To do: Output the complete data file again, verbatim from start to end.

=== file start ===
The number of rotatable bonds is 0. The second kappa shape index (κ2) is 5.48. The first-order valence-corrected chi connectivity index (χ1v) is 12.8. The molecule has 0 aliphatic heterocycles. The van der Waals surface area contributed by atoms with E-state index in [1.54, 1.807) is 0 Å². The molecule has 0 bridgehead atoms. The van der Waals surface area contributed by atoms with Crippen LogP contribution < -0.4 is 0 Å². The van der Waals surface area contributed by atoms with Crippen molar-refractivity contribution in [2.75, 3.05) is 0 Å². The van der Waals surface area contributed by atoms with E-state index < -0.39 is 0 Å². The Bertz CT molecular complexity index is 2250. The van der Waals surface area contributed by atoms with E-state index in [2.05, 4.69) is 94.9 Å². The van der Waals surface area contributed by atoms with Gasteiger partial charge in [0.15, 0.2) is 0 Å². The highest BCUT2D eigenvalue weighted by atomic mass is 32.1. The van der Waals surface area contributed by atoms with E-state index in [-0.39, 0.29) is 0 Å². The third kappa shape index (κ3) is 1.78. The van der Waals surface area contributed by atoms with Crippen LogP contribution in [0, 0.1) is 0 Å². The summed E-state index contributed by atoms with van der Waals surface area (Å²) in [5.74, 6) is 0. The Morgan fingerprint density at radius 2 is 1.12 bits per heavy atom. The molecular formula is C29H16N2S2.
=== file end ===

The number of rotatable bonds is 0. The second kappa shape index (κ2) is 5.48. The first-order valence-corrected chi connectivity index (χ1v) is 12.8. The molecule has 0 aliphatic heterocycles. The van der Waals surface area contributed by atoms with E-state index in [1.54, 1.807) is 0 Å². The molecule has 0 bridgehead atoms. The van der Waals surface area contributed by atoms with Crippen LogP contribution < -0.4 is 0 Å². The van der Waals surface area contributed by atoms with Crippen molar-refractivity contribution in [2.75, 3.05) is 0 Å². The van der Waals surface area contributed by atoms with E-state index < -0.39 is 0 Å². The Bertz CT molecular complexity index is 2250. The van der Waals surface area contributed by atoms with E-state index in [2.05, 4.69) is 94.9 Å². The van der Waals surface area contributed by atoms with Gasteiger partial charge in [0.15, 0.2) is 0 Å². The highest BCUT2D eigenvalue weighted by atomic mass is 32.1. The van der Waals surface area contributed by atoms with E-state index in [-0.39, 0.29) is 0 Å². The third kappa shape index (κ3) is 1.78. The van der Waals surface area contributed by atoms with Crippen LogP contribution in [0, 0.1) is 0 Å². The summed E-state index contributed by atoms with van der Waals surface area (Å²) in [5.74, 6) is 0. The Morgan fingerprint density at radius 2 is 1.12 bits per heavy atom. The molecular formula is C29H16N2S2.